On September 10, 1998, police seized $578 in currency from Henry Owens because he allegedly used it in connection with the purchase and sale of cocaine. On September 30, the State filed a forfeiture action to condemn the currency. Owens disputed that he was served properly, so at a hearing on January 7, 1999, the State, pursuant to court instruction, served Owens personally in open court. Because Owens failed to answer, the court entered default judgment against him on April 7. He appeals, contending (1) he was not properly served; (2) the court failed to hold a hearing within 60 days as required by OCGA 16-13-49
(o) (5); and (3) the State commenced the forfeiture proceeding too late.
1. Owens' claim that he was not properly served is unfounded. To cure his initial complaints about service, the judge allowed the State to serve him personally in open court. The court then delayed acting on the matter until Owens had had more than 30 days to respond to that service. Default judgment was proper. 1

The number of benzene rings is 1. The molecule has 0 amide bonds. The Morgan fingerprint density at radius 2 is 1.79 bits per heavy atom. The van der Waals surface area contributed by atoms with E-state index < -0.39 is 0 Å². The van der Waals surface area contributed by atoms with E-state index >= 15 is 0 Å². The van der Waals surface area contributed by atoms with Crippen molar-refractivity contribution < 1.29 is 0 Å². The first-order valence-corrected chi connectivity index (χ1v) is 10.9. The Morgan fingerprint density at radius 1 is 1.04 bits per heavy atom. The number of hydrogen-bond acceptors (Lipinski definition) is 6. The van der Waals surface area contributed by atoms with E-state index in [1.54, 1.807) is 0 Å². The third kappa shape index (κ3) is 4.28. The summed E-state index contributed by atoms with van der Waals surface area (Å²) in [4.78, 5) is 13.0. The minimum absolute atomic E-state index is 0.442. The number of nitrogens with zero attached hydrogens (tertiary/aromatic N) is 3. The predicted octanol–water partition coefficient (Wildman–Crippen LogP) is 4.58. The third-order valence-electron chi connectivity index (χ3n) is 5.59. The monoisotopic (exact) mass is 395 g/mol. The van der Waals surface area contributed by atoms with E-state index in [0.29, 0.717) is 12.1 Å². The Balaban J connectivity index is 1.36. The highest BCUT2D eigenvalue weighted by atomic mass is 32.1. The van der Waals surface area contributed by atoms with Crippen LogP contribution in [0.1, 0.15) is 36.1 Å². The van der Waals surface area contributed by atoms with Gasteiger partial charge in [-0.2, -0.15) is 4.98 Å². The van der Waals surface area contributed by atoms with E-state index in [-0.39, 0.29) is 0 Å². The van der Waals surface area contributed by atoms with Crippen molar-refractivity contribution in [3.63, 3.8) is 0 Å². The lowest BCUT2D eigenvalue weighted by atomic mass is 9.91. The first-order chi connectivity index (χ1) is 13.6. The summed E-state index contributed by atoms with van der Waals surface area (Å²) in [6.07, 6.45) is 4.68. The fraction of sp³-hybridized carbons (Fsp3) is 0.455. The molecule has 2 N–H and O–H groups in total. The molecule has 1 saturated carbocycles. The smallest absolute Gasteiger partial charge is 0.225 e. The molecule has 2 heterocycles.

2. The record shows that the State commenced the forfeiture proceedings within 60 days of the seizure. Under OCGA 16-13-49
(h) (2), the proceedings were timely.
3. Owens contends that the trial court erred in not holding a hearing within 60 days after service of the complaint. OCGA 16-13-49
(o) (5) provides that such a hearing must be held only if an answer is filed. "[I]f no answer is filed, no hearing is required, and the court is required to order the disposition of the seized property. Obviously, the 60-day requirement is conditioned on the filing of a timely and sufficient answer." 2
Because Owens filed no answer, this enumeration is without merit.
4. In a reply brief, Owens argues that (i) the evidence did not support a finding that the currency was used in connection with a crime and (ii) there was no warrant for the search that resulted in the seizure of the currency. His failure to raise these matters in his enumeration of errors and initial brief precludes appellate review. 3
Even if we reviewed these matters, his failure to answer the complaint resulted in his admission of the allegations of the complaint and his waiver of defenses to recovery, 4
which moot his arguments.